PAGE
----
Looking at the mathematics of a Scottish 2016 exit
This post has been prompted by comments on previous threads about the impact on LAB chances should Scotland vote five weeks today for independence.
The plan is that the actual separation should take place in March 2016 which could have an impact on what happens in the aftermath of next May’s UK general election. For clearly on separation Scotland’s 59 Westminster seats will cease to exist and the commons will be reduced from 650 seats to 591.
- For the Conservatives securing a majority would a fair bit easier. It could afford to lose 9 seats next May and not have to rely on a coalition post a break-up.
In 2010 Labour took 41 of the Scottish seats, the LDs 11, SNP 6 and the Tories 1 which was no change on GE2005.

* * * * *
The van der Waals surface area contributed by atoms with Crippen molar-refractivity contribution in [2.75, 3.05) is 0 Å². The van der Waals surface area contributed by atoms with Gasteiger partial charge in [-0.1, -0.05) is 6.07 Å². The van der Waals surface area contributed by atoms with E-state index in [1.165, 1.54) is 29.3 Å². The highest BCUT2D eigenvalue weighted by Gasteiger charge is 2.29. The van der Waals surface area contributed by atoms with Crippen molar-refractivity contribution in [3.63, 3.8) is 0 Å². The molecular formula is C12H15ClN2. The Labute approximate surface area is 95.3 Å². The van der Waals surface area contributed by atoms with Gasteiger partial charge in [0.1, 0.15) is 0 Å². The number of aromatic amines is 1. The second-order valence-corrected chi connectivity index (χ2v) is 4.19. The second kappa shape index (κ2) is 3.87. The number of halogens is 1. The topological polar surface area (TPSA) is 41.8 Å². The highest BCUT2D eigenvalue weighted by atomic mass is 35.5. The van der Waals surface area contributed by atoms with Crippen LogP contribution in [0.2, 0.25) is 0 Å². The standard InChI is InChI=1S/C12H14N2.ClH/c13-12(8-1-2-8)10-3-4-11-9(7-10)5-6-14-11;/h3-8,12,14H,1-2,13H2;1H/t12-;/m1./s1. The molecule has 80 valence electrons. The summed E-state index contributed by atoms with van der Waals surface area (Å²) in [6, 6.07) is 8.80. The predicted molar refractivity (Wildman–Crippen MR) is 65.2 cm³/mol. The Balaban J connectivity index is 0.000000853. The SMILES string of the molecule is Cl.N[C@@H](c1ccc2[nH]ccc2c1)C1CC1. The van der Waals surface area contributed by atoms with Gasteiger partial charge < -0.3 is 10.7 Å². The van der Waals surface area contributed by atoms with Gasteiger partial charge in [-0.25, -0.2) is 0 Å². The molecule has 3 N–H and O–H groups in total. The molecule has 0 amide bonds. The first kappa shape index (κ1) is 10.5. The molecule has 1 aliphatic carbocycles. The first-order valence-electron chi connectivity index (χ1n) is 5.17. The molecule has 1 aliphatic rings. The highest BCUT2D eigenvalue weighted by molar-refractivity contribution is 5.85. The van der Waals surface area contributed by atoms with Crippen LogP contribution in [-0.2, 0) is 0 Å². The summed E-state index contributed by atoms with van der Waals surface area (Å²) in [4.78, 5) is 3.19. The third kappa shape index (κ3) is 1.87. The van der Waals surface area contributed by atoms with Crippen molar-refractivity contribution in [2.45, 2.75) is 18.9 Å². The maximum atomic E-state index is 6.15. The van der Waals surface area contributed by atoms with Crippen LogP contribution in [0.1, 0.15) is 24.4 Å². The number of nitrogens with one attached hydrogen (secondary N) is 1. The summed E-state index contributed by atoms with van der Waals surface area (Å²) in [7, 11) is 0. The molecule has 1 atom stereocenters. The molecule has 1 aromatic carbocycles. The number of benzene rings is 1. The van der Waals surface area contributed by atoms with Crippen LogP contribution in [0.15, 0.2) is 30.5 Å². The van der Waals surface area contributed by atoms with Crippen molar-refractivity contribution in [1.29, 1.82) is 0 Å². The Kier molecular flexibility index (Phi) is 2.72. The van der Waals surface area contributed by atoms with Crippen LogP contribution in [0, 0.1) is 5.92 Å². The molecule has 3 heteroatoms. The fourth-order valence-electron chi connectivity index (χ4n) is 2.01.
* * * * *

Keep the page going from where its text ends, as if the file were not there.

Assuming that LAB retains its 41 Scottish seats it could be hard hit if those MPs were to go within a year but the impact would be ameliorated to some extent by the overall drop in commons seats numbers. The current target of 326 for an overall majority would be down 30 to 296.
Given the tightening between the parties it is possible that Labour could just have a majority in May next year only to know that ten months later 41 MPs would be departing. At current seat levels a seat lead over all other parties of 68 would suffice. But if there’s no Scottish element that would increase to 79.
The general election next May would be very odd given that partition was due to take place in less than a year. What would happen in Scotland? Who knows?